'Then I started talking to people who'd sung the role, and I read a lot about it. Willy Decker's assistant told me to read Marion Zimmer Bradley's book The Mists of Avalon to get an idea of time travel. I then talked to Giuseppe Sinopoli, with whom I'd done Mahler's Third Symphony, and said that I was up to do Kundry in two years' time but didn't know how to approach it. He said "Oh, I've written a book on Parsifal [Parsifal in Venedig], maybe it would be interesting for you" and we sat together on a flight to Turin while he told me all kinds of interesting things about Kundry, the character's development and reincarnation.
'I think Kundry as a role is about reincarnation. This helped me to understand what's going on with her. I think it's relatively simple: she laughed at Christ and a curse was put on her that means she now has to laugh at every man she sees who is not strong enough to resist her. The fate of her life is that every man she seduces can't resist falling in love with her; if they could, the curse would be broken. So she has to wait for the one who can resist her to get rid of this karma. That means that in every new life in which she is reborn or reincarnated, she will have to solve this problem. This explains what Klingsor says about Kundry having been reborn as Gundryggia - she must have travelled through perhaps a thousand years and maybe twenty, forty, fifty lives in an attempt to get rid of this karma, this fate. Klingsor is the only one who has power over her because he is immune to women and she can't seduce him. So I think this is a relatively simple approach to the part.
'When we see her in the first act, she goes to sleep and then Klingsor awakens her. But she doesn't want to be awakened; she wants to have eternal sleep and not be reincarnated again. The other thing is that she tries to work her karma off by helping other people. This is her 'helper syndrome'. But that won't be the solution for her problems.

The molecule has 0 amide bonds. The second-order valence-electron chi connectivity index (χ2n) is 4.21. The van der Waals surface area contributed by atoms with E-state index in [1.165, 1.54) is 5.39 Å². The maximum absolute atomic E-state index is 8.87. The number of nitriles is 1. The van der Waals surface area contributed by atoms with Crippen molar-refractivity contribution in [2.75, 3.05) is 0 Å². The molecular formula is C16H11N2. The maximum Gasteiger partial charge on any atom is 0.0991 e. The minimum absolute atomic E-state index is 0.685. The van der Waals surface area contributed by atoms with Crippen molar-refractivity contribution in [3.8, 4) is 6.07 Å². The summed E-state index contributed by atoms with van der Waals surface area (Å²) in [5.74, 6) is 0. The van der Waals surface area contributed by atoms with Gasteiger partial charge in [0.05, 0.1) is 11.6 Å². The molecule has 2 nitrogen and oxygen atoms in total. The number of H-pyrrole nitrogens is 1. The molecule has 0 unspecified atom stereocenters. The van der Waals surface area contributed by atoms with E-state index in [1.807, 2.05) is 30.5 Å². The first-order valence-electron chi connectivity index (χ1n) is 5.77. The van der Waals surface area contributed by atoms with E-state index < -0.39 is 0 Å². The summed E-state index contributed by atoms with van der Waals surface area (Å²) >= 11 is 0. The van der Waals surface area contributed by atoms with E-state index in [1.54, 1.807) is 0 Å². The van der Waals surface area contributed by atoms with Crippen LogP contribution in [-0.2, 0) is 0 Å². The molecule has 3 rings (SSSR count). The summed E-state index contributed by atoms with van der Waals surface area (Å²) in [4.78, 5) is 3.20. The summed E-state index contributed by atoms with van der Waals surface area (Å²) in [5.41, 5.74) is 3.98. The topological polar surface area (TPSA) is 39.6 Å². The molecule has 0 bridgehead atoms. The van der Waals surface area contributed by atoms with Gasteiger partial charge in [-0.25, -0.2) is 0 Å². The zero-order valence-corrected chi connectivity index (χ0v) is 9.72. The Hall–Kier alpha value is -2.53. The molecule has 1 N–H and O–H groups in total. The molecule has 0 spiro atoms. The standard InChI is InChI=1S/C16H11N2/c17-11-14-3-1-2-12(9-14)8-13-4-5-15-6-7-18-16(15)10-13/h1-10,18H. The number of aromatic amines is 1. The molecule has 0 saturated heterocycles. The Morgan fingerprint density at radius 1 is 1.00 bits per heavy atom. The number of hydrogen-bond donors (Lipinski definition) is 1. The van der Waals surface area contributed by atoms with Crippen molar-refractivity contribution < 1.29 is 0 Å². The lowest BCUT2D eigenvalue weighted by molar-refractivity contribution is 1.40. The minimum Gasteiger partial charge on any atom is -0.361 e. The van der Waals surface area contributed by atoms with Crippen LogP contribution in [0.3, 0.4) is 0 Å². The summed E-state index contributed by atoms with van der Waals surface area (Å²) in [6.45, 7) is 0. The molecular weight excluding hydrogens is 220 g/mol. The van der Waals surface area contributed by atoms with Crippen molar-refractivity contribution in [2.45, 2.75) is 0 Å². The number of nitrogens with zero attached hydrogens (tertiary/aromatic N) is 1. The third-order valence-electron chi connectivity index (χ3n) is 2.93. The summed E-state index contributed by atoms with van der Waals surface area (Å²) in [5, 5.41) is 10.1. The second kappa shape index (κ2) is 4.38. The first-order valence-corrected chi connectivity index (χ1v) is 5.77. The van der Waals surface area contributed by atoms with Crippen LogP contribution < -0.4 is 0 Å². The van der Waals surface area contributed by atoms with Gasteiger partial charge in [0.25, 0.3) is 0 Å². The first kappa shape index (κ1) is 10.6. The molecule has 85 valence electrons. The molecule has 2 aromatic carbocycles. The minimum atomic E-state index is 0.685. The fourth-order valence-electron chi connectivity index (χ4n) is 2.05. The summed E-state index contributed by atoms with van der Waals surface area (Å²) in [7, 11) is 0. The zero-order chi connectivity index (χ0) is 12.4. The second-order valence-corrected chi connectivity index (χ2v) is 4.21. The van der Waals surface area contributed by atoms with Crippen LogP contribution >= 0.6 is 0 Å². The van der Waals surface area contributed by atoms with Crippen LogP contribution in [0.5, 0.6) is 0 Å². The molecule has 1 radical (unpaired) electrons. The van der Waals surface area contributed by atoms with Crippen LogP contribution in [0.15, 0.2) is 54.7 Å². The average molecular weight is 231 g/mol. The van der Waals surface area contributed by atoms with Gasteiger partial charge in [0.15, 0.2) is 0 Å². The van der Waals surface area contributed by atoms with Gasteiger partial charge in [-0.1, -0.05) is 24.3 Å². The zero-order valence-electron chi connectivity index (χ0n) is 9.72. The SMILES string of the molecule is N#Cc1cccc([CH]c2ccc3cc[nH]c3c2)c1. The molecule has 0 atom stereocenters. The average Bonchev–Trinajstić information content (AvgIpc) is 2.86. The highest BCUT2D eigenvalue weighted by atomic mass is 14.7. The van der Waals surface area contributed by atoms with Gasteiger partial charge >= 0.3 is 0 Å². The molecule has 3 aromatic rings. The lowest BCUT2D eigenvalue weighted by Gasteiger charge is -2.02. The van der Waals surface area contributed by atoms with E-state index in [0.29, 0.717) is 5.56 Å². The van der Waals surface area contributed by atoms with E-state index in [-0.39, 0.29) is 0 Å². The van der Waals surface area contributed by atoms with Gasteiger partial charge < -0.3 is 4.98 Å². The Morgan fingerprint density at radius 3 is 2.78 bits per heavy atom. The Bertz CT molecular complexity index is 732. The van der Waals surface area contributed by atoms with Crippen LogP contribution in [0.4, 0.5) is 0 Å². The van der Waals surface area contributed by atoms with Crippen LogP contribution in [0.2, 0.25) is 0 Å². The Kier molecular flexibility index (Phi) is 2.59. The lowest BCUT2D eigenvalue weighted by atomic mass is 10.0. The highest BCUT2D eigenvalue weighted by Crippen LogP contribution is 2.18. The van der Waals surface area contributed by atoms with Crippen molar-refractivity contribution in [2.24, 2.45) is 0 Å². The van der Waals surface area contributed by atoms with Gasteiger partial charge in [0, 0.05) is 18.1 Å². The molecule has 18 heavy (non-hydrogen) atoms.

'I think that when I started to think about her in terms of incarnation, then Kundry was very easy. It's clear what happened to this woman. You see her as all different kinds of characters. In Act I, she is a wild beast, very harsh and not very friendly. In the scene with Klingsor, he is totally controlling her. The only thing she can do to get further away from him for a few seconds is to laugh at him, but it doesn't last with him because he can resist her. Then when you look at the big scene in Act II, Kundry always knows how to deal with the men she seduces. With Amfortas, it was easy, for instance, and Klingsor could come along and put him under his power. But with Parsifal, she knows she has to approach him through his mother. She knows from Act I that he has sorry feelings for his mother and she decides to play the game that way, and it works - until the kiss. But that makes Parsifal understand Amfortas' pain, and she loses control over a man for the very first time. She thinks she might not have pushed the right button with him, and tries to use sex to regain it by saying "If you want to help him, first help me, I'm the poor victim - I waited for you my whole life". I think she does it in a relatively seductive way. She loses control more and more. At the end she really gets mad and she has no more wisdom left to use. She doesn't know how to get control over Parsifal and has to call on Klingsor for help. That's why there's the screaming at the end of Act II! Her world breaks down when Parsifal breaks the spear. I don't know if she knows what's going to happen to her, but then she can sleep. That's the thing, really: the fact that Parsifal resists her brings her relief and release. She has to wake up one last time to live one more life and to serve. Act III is years later; Gurnemanz is an old man and Parsifal has wandered through the world for perhaps twenty years. Kundry wakes up and is different; she's changed. All the anger, all the wild beast and aggression of the first act, all the active control of the second act has gone. Astrid Varnay, with whom I worked on this role, told me that in Act III she is like a zombie. You have the body, but the soul is already gone. For me, this journey makes it the most exciting role I have in my repertoire. It's great fun singing it!'